CYAF doctoral student, Genese Clark, recognized with Fulfilling the Dream Award

Genese Clark stands for a photo in the Nebraska East Union. Photo by Matthew Strasburger, University Communication and Marketing

CYAF doctoral student, Genese Clark, recognized with Fulfilling the Dream Award

01 Feb 2024     By Deann Gayman, University Communication and Marketing

Genese Clark, a doctoral student in Child, Youth and Family Studies, was one of two individuals recognized with a Fulfilling the Dream award during the University of Nebraska-Lincoln's MLK Commemorative Celebration Jan. 30.

Established in 1997, the Chancellor’s Fulfilling the Dream awards honor individuals who have contributed to the university community or the greater Lincoln community through their exemplary action in promoting the goals and vision of Martin Luther King Jr. Arthur "Trey" Andrews, an associate professor in psychology and ethnic studies, was the other recipient for 2024.

Clark is pursuing a doctorate in the Global Family Health and Wellbeing program. She is a member of the Trauma and Resilience Explored Lab. Her research focuses on the resilience and strengths of African American families, as well as the social-emotional learning of young children in non-formal education settings.

Nominator Yan Ruth Xia remarked that Clark’s research has and will positively impact families. Clark developed the Family Strengths Wheel, an assessment tool based on the family strengths model. The wheel is an interactive tool that engages family members in identifying their own strengths. With that knowledge, families are more positive and willing to build up their positive traits to address their challenges.

“Genese is devoted to promoting the well-being of all families, and particularly low-income, Black, Indigenous, and other racially and ethnically marginalized families through her research, teaching, and outreach. She has contributed to Dr. Martin Luther King’s vision and conviction through her exemplar actions that inspire me and others at UNL and the local communities,” wrote Xia, professor of child, youth and family studies.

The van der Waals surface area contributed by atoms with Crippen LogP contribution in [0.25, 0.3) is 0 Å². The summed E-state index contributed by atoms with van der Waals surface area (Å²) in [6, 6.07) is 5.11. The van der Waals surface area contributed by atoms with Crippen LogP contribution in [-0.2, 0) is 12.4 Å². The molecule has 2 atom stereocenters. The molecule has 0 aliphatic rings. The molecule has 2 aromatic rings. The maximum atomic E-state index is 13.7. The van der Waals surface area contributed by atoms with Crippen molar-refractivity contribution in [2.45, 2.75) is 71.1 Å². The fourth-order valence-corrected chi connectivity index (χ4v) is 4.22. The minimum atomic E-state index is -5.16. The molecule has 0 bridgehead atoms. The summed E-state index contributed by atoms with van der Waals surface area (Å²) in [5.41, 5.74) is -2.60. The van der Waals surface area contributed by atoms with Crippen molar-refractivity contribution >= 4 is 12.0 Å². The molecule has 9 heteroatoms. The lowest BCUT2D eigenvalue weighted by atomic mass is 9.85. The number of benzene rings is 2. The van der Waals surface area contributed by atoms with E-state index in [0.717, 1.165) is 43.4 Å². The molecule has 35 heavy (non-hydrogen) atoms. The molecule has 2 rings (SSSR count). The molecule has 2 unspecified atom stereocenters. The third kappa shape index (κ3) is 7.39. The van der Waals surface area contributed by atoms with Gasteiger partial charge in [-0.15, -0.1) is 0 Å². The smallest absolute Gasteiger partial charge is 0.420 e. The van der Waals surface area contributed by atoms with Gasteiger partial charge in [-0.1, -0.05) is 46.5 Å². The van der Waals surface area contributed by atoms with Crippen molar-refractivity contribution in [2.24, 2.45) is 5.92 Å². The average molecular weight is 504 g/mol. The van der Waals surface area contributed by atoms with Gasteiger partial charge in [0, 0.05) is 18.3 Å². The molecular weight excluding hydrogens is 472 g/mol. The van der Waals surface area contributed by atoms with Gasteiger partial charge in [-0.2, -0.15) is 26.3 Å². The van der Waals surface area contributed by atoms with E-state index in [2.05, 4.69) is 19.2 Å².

Clark’s research also served the Malone Center, where she studied the social-emotional learning of young children in after-school settings. The center used that research to improve its services and developed a new training curriculum.

Clark has also been instrumental in creating more equitable environments for her peers and colleagues, Xia wrote.

“She was awarded ODI funding to design a professional development series for early care and education faculty, exploring beliefs and assumptions about race, how their assumptions impacted teacher preparation, and ways to teach race and racism through the use of autoethnographies,” Xia said. “As a member of the Family Housing Workgroup, she highlighted the nuances of international students’ needs and experiences. She provided valuable feedback and recommendations in a written report to the Chancellor’s Office for short- and long-term solutions to family housing issues, as well as her feedback for the 2023 housing transitional plan and correspondence to residents.”

College of Education and Human Sciences
Child, Youth and Family Studies